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November 9th, 2006, 08:45 AM #1
Merchant policies of keyword bidding question
- Join Date
- November 8th, 2006
I have seen a few discussions about merchants not allowing their affiliates to bid in PPC on certain terms, usually their trademarked names. For example, if a company is XYZ, then affiliates aren't allowed to bid on XYZ, XYZ.com, etc.
I guess I just don't understand this, or am missing something here. Would someone mind explaining the harm that can come from this please?
Here is my thought process, and I may be way off base. Feel free to poke holes in it. Unless I have a very strong brand, like McDonalds, Microsoft, etc. and the resources to fight in court all the time, I don't have a good way to keep my competition from bidding on my business name. Looking at this, I would much rather have my affiliates, who are trying to drive traffic and sales to my business and also helping build my brand, have as many of the ad spots as possible, as opposed to my competition, who aren't going to make me any money and aren't really doing much for my branding.
I admit that my experience is all from the affiliate side of the business, but I am venturing into the merchant side and hope to understand this before I develop my affiliate terms and conditions.
Thanks in advance for your thoughts.
November 9th, 2006, 12:10 PM #2
The main disadvantage I would say is usually the merchant runs their own PPC campaign with their trademarked terms, so any competition by affiliates drives up the cost of their campaign.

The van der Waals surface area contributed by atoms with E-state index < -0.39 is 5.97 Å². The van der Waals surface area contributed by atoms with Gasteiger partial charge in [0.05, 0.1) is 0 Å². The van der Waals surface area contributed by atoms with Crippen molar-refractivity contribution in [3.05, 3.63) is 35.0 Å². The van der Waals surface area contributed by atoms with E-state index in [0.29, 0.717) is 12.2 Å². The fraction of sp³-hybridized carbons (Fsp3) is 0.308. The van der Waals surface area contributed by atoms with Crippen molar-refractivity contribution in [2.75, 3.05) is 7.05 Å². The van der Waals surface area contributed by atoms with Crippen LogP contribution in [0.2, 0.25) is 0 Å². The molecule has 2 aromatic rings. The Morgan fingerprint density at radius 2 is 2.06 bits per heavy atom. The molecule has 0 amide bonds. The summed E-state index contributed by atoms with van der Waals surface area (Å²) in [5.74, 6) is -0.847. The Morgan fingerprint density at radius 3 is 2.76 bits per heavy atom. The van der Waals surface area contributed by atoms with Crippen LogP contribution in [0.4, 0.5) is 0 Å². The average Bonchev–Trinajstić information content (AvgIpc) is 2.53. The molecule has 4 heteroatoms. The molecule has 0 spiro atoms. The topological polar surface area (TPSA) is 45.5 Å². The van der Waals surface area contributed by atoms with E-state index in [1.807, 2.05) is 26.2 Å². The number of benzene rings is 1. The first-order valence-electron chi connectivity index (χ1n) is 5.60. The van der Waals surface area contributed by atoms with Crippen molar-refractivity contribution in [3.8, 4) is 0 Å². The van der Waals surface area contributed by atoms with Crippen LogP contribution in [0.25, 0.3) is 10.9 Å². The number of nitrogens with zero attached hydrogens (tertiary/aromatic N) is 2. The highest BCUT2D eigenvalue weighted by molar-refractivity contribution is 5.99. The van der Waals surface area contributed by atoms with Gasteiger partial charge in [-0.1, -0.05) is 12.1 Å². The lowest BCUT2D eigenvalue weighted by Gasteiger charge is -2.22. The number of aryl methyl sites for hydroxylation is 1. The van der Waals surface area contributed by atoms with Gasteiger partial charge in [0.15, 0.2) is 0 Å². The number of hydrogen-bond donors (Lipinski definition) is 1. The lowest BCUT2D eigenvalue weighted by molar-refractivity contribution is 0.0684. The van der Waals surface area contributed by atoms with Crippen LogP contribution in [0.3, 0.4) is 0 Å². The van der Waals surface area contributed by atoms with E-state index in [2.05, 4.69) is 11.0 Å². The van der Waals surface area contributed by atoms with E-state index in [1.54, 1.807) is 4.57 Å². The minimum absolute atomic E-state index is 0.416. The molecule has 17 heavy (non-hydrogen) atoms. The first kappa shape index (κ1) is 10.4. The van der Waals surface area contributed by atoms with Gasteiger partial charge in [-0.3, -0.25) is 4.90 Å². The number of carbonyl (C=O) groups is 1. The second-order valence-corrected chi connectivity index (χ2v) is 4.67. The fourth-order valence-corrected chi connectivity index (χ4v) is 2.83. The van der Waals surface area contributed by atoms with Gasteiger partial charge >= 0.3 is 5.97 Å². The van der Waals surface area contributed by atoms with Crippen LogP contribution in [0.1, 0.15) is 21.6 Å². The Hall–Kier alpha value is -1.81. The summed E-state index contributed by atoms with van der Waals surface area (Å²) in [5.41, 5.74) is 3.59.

Other reasons are brand control. It may hurt the brand if "any" site out there on the Internet is branding your trademark. Some companies like more control.
That said, if you search through this forum, you'll see the consensus seems to be to work with your affiliates as a merchant so you can have an effective PPC strategy together. Spread out the cost, get good coverage, and all make money.
November 9th, 2006, 05:17 PM #3
- Join Date
- November 8th, 2006
MINDsprinter, thank you for the reply.
I just feel that restricting your affiliates is shortsighted. Yes I run some PPC and compete for natural search engine traffic just the same as an affiliate, but in my affiliate marketing past, the programs that I worked hardest for and provided the most traffic to were the ones that treated me like a partner and let me do just about anything I wanted as long as I was trying to help send them good traffic.
And I don't worry so much about control. I want the same thing as I wanted as an affiliate. The bottom line to go up.
I'm with you on your last point. When we all make money, everyone is happy.
November 9th, 2006, 05:26 PM #4
Exactly. If you co-operate with people, then it isn't competition anymore, and you can all work towars the real goal. Making money right?
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